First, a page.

trandell's picture

[quote="mahorstman"]My thought on that is that if you're not happy when you're 20, it doesn't matter how happy you are when you are 30... you'll never have been happy when you were 20. AND... you may not make it to 30.

I am making A LOT less money than I could right now...and I'm as professionally happy as anyone has any right to be. I'm...giddy.[/quote]

Mark is right. I never took the time to really figure out what I love early on in life. Before I knew it I was 25 and about to start a PhD in Physics, when I realized I did not want to do that the rest of my life and in fact I didn't even enjoy the past several years of my education.

I bailed out and took a job for $12/hour with no benefits working on web design and teaching myself system administration. That was 1995, when the web was new and I was as happy as could be. Sure, I wanted more money in my pocket, but I distinctly remember the joy of doing what I really wanted to do.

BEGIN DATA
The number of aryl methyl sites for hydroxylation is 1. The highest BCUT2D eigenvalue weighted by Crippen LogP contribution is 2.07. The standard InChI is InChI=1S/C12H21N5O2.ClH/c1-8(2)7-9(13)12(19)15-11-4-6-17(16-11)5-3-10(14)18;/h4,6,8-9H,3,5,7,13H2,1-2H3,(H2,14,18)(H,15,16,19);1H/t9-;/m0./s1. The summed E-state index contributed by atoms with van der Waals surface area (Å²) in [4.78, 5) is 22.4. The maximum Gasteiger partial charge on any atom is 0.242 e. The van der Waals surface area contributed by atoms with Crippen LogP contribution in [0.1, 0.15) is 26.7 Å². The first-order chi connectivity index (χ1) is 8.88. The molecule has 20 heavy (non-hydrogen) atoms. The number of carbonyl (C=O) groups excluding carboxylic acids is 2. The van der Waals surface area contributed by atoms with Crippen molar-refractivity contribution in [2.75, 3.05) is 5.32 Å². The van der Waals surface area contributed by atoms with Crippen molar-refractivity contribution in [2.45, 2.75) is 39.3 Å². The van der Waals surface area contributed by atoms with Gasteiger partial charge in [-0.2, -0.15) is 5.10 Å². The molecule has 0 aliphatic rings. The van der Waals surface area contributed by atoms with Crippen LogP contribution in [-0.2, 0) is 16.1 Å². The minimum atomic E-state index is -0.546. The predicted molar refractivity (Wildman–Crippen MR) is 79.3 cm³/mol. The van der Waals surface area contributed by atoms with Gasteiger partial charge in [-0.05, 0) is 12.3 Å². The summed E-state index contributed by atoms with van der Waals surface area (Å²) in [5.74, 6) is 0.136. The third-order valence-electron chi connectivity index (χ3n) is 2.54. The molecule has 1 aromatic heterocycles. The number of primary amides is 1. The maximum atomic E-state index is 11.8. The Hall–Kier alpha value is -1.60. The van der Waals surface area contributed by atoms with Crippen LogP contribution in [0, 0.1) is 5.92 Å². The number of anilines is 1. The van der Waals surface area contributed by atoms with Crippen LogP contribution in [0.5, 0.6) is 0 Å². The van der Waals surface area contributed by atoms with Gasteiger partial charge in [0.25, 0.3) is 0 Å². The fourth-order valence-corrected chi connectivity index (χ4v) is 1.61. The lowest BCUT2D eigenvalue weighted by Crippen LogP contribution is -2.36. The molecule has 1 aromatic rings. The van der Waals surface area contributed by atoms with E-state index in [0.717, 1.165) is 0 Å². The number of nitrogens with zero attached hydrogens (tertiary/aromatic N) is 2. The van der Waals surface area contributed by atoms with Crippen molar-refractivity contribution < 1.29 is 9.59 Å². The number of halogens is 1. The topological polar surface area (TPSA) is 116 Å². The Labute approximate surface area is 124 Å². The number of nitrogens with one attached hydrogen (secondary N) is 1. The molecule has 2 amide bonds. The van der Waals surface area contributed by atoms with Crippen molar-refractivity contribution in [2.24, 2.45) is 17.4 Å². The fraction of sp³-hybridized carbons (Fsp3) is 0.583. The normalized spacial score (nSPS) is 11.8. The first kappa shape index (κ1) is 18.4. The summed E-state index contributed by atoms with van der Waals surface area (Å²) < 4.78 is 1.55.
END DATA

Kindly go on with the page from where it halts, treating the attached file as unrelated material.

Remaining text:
With the benefit of hindsight, I strongly recommend you develop your self-awareness and ability to reflect on what you see early in life. I rambled on for quite a while before I truly "got" that it was me that determines my future, not so much the people or circumstances around me.

NorthwestPassage's picture

One other book I would highly recommend would be "The Pathfinder: How to Choose or Change Your Career for a Lifetime of Satisfaction and Success". by Nicholas Lore.

Many years ago I read everything from What Color is Your Parachute to What Should I do with My Life? by Po Bronson.

He makes you think through many written exercises and tasks.

Early in the book he lliterally asks, "Are you ready?" with choices of 1. Yes 2. Yes, but later 3. No.

He asks that you put the book down if you are not ready and what to do from there.

fcch_mngtools's picture

Gareth,

[quote] ... where I can and where I can't just sit back and soak it all up!
[/quote] ... and imho, ... that is an excellent strategy to learn quite a bit.